Open Journal Systems

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Open Journal Systems
OJS 3 Screenshot
OJS 3 Screenshot
Developer(s)Public Knowledge Project
Stable release
3.1.2 / 28 February 2019 (2019-02-28)
Repository Edit this at Wikidata
Available inEnglish, 34 more
TypeOpen access journal
LicenseGNU General Public License

Open Journal Systems (OJS) is an open-source software for the management of peer-reviewed academic journals, and is created by the Public Knowledge Project, released under the GNU General Public License.


Open Journal Systems (OJS) was designed to facilitate the development of open access, peer-reviewed publishing, providing the technical infrastructure not only for the online presentation of journal articles, but also an entire editorial management workflow, including: article submission, multiple rounds of peer-review, and indexing. OJS relies upon individuals fulfilling different roles, such as the Journal manager, editor, reviewer, author, reader, etc. It has a module that supports subscription journals.[1][2]

The software has a 'plugin' architecture, similar to other community-based projects such as WordPress, allowing new features to be easily integrated without the need to change the entire core code base. Some of the plugins contributed to OJS include tools to facilitate indexing in Google Scholar and PubMed Central, a feed plugin providing RSS/Atom web syndication feeds, a COUNTER plugin,[3] allowing COUNTER statistics and reporting, and more. OJS is also LOCKSS-compliant, helping to ensure permanent archiving for ongoing access to the content of the journal.

To improve reader's engagement, PKP has developed a series of Reading Tools,[4] which provide access to related studies, media stories, government policies, etc. in open access databases.


Originally released in 2001, OJS is currently in version 3.1.2, released in February 2019. PKP also maintains a version 2 branch, with OJS 2.4.8-2 released in March 2017.[5] Version 2 includes some features and languages not supported in version 3.[6] OJS is written in PHP, uses either a MariaDB (née MySQL) or PostgreSQL database, and can be hosted on a Unix-like or Windows web server.

OJS has been translated into many languages. As of Version 2.3, there are 17 languages with complete translations (Bulgarian, Czech, Danish, Dutch, English, French, German, Greek, Indonesian, Italian, Japanese, Persian, Portuguese, Spanish, Turkish and Ukrainian, Arabic), with many additional languages (including Chinese, Hindi and Vietnamese) in development. All translations are created and maintained by the user community.[7]


A user community has developed around the software, with active participants, and enhancements being contributed to the project from the Brazilian Institute for Information in Science and Technology (IBICT),[8][failed verification] the Journal of Medical Internet Research,[citation needed] and others. A growing body of publications and documentation[9] is available on the project web site.

As of mid-2015, OJS was being used by at least 8,000 journals worldwide.[10] A map showing the location of these journals is also available on PKP's website.[11] A survey in 2010 found that about half were in the developing world.[12]

OJS hosting service is offered for a fee by PKP|PS (PKP-operated Publishing Services),[13][14] as well as a variety of third-party commercial and non-commercial service providers not affiliated with PKP.[15]

The Public Knowledge Project is also collaborating with the International Network for the Availability of Scientific Publications (INASP) to develop scholarly research portals in Africa,[16] Bangladesh,[17] Nepal,[18] and Vietnam.[19] In Venezuela, at least 32 independent organizations, public and private universities publish 230 journals using this platform.[20]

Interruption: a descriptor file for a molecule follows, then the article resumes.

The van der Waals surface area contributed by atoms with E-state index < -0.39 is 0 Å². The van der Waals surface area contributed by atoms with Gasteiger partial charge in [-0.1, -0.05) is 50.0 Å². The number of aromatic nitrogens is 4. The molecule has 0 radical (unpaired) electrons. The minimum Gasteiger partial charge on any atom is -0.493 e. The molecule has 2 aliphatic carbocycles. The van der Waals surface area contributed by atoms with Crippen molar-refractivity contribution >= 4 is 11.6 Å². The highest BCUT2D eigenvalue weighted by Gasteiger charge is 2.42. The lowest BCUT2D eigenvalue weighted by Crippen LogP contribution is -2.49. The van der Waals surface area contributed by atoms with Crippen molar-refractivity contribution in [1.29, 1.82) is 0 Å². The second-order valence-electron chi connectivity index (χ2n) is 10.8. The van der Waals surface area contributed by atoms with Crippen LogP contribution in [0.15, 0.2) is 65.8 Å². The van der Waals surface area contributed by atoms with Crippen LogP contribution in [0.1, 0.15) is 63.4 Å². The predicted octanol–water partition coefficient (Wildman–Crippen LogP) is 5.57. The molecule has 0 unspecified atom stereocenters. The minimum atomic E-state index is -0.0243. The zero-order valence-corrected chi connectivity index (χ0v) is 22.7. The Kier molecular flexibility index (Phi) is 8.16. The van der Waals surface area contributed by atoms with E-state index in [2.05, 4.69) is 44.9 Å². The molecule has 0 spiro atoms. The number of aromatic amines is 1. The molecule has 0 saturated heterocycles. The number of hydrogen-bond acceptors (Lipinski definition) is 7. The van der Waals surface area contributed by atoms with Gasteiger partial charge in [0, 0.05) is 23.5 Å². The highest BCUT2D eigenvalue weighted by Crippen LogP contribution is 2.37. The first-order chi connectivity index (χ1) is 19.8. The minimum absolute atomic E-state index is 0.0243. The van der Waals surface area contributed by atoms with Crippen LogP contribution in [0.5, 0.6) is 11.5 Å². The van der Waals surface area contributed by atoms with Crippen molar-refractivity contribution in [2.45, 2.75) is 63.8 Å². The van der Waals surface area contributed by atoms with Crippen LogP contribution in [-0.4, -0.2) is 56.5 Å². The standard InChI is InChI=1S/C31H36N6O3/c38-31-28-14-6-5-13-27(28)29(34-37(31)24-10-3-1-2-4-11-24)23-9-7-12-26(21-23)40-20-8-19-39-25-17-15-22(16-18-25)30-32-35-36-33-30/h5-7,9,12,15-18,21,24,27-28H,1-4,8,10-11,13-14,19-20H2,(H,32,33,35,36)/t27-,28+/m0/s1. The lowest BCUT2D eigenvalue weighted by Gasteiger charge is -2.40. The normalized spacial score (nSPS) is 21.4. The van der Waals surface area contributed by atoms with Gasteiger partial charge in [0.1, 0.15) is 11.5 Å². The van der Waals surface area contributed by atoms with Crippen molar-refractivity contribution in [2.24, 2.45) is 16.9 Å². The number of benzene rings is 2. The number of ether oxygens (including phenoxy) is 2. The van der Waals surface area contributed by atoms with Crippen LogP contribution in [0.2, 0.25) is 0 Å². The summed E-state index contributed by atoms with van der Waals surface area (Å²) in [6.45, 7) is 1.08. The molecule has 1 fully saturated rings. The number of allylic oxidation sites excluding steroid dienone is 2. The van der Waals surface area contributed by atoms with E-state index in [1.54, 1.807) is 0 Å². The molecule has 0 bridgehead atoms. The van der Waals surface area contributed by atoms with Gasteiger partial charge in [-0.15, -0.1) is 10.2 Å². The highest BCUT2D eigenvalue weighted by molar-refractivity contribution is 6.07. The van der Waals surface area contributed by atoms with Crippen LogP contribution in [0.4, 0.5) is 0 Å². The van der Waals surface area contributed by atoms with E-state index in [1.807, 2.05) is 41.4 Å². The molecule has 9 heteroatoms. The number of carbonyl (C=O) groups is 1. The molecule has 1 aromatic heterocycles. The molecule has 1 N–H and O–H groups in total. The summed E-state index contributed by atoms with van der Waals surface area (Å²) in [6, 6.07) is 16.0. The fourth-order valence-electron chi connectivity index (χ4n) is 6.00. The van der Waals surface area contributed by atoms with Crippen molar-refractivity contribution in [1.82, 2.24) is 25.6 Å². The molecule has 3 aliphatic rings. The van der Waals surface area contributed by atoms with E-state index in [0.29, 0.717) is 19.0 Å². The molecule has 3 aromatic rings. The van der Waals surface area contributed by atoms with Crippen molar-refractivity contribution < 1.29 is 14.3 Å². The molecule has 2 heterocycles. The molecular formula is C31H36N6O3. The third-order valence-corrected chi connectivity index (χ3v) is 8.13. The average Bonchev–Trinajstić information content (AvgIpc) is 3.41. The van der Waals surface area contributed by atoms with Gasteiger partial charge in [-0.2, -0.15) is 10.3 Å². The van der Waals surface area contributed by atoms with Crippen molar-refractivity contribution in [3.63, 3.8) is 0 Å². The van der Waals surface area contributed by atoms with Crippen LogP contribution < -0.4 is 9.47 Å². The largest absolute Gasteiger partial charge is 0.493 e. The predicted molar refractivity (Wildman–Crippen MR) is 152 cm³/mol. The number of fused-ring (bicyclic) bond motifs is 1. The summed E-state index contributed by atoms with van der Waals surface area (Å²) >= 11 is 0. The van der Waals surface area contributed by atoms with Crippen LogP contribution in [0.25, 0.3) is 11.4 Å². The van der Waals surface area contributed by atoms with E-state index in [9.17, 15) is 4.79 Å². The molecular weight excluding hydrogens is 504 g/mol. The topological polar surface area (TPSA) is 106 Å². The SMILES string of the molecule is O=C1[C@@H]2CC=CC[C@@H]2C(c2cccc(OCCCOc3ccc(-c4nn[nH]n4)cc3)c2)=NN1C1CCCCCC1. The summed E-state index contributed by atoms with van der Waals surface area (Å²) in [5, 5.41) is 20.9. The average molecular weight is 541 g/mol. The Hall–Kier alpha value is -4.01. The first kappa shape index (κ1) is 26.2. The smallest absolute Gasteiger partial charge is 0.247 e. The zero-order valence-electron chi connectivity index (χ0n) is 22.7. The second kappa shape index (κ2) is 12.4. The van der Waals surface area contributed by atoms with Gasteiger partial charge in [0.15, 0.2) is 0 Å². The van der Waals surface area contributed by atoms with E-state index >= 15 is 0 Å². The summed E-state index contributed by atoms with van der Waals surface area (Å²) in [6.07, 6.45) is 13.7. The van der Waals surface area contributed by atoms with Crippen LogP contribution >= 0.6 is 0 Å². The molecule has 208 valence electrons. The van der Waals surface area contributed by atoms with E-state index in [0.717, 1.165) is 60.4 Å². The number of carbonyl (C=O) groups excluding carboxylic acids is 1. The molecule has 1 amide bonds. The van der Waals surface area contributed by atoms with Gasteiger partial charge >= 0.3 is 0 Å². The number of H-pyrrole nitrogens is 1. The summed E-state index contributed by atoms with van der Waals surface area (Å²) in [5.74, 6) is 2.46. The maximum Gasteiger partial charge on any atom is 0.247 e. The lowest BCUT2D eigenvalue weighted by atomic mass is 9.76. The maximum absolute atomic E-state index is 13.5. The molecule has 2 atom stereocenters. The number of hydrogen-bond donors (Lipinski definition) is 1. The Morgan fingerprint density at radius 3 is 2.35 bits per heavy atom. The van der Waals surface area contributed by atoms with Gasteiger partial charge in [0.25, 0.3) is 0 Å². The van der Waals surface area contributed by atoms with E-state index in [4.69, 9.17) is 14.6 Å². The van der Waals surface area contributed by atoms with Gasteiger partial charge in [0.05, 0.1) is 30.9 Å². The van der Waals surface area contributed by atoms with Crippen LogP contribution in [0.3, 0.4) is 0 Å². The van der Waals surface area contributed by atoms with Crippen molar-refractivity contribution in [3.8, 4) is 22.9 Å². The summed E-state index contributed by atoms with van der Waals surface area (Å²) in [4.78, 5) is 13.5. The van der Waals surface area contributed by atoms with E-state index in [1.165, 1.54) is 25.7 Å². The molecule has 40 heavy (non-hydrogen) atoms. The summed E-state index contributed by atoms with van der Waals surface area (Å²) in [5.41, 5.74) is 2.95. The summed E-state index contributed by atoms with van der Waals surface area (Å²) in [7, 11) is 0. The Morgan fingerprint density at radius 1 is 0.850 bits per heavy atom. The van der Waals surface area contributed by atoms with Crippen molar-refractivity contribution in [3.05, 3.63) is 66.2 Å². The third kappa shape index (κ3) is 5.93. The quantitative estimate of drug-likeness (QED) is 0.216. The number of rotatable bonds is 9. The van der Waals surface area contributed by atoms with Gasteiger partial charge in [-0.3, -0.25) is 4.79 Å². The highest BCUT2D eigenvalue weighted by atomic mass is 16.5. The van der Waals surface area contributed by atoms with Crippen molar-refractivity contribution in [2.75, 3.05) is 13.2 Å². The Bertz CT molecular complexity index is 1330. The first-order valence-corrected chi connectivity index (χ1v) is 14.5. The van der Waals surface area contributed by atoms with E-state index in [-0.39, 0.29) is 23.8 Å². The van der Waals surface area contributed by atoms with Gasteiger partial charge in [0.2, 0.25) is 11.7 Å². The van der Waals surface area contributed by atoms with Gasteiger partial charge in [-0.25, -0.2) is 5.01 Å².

OJS, as well as the Érudit publishing system,[21] is being used in the Synergies project,[22] creating a scholarly portal for Canadian social sciences and humanities research. OJS is also being used for research portals in Brazil,[23] Spain, Italy [24] and Greece.[25]

See also[edit]


  1. ^ "Subscriptions". Open Journal Systems Help. Retrieved 25 February 2013.
  2. ^ "Open Journal Systems". Public Knowledge Project. Retrieved 25 February 2013.
  3. ^ "COUNTER (Counting Online Usage of Networked Electronic Resources". Retrieved 5 March 2013.
  4. ^ Reading Tools
  5. ^ "Public Knowledge Project > Open Journal Systems > Download". Public Knowledge Project. Retrieved 29 May 2017.
  6. ^
  7. ^ "OJS Languages". Public Knowledge Project. Retrieved 21 August 2013.
  8. ^ Brazilian Institute for Information in Science and Technology (IBICT)
  9. ^ publications and documentation
  10. ^ "OJS Stats". Public Knowledge Project. Retrieved 20 October 2015.
  11. ^ "OJS Map". Public Knowledge Project. Retrieved 20 October 2015.
  12. ^ "A Survey of Scholarly Journals Using Open Journal Systems". Retrieved 24 March 2016.
  13. ^ PKP|PS: The Only PKP-operated Publishing Service
  14. ^ PKP|PS Journal Hosting
  15. ^ Open Access Directory (OAD): OA journal launch services
  16. ^ "About AJOL". African Journals Online. Retrieved 20 October 2015.
  17. ^ "About the site". Bangladesh Journals Online. Retrieved 20 October 2015.
  18. ^ "About the Site". Nepal Journals Online. Retrieved 20 October 2015.
  19. ^ "Vietnam Journals Online". Vietnam Journals Online. Retrieved 20 October 2015.
  20. ^ "Publicaciones OJS". Centro virtual de Meteorologia. Retrieved 17 May 2017.
  21. ^ "Érudit". É Retrieved 10 August 2013.
  22. ^ "About Synergies". Synergies. Archived from the original on 15 June 2016. Retrieved 20 October 2015. Cite uses deprecated parameter |dead-url= (help)
  23. ^ Brazil
  24. ^ "LEO". Retrieved 10 August 2013.
  25. ^ "EKT ePublishing". National Documentation Centre. Retrieved 31 March 2014.

Further reading[edit]

External links[edit]